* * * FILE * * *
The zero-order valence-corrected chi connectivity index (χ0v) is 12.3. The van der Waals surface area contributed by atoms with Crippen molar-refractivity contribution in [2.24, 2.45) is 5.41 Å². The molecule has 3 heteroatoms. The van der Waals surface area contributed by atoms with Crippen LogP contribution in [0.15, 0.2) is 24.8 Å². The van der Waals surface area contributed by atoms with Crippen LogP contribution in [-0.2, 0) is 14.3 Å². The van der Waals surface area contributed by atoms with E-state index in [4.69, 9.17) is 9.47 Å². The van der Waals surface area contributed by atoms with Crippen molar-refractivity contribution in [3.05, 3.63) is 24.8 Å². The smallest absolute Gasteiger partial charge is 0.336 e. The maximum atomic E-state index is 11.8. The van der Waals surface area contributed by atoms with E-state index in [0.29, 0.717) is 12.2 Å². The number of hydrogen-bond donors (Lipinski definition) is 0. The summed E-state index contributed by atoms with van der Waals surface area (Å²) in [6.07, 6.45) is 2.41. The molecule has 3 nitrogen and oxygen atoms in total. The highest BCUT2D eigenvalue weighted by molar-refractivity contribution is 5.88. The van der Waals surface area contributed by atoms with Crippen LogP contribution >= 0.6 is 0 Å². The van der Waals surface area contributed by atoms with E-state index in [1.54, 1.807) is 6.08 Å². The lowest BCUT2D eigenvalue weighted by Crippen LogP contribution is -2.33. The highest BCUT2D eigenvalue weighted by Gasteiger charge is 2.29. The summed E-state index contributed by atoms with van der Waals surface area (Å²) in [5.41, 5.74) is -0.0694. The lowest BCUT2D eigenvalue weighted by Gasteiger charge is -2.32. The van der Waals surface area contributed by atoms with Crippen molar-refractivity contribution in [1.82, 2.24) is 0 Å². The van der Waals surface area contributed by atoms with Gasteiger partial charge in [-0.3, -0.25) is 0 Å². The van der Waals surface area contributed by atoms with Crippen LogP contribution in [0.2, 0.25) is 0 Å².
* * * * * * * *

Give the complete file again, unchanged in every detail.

The zero-order valence-corrected chi connectivity index (χ0v) is 12.3. The van der Waals surface area contributed by atoms with Crippen molar-refractivity contribution in [2.24, 2.45) is 5.41 Å². The molecule has 3 heteroatoms. The van der Waals surface area contributed by atoms with Crippen LogP contribution in [0.15, 0.2) is 24.8 Å². The van der Waals surface area contributed by atoms with Crippen LogP contribution in [-0.2, 0) is 14.3 Å². The van der Waals surface area contributed by atoms with E-state index in [4.69, 9.17) is 9.47 Å². The van der Waals surface area contributed by atoms with Crippen molar-refractivity contribution in [3.05, 3.63) is 24.8 Å². The smallest absolute Gasteiger partial charge is 0.336 e. The maximum atomic E-state index is 11.8. The van der Waals surface area contributed by atoms with E-state index in [0.29, 0.717) is 12.2 Å². The number of hydrogen-bond donors (Lipinski definition) is 0. The summed E-state index contributed by atoms with van der Waals surface area (Å²) in [6.07, 6.45) is 2.41. The molecule has 3 nitrogen and oxygen atoms in total. The highest BCUT2D eigenvalue weighted by molar-refractivity contribution is 5.88. The van der Waals surface area contributed by atoms with Crippen LogP contribution >= 0.6 is 0 Å². The van der Waals surface area contributed by atoms with E-state index in [1.54, 1.807) is 6.08 Å². The lowest BCUT2D eigenvalue weighted by Crippen LogP contribution is -2.33. The highest BCUT2D eigenvalue weighted by Gasteiger charge is 2.29. The summed E-state index contributed by atoms with van der Waals surface area (Å²) in [5.41, 5.74) is -0.0694. The lowest BCUT2D eigenvalue weighted by Gasteiger charge is -2.32. The van der Waals surface area contributed by atoms with Crippen molar-refractivity contribution in [1.82, 2.24) is 0 Å². The van der Waals surface area contributed by atoms with Gasteiger partial charge in [-0.3, -0.25) is 0 Å². The van der Waals surface area contributed by atoms with Crippen LogP contribution in [0.2, 0.25) is 0 Å².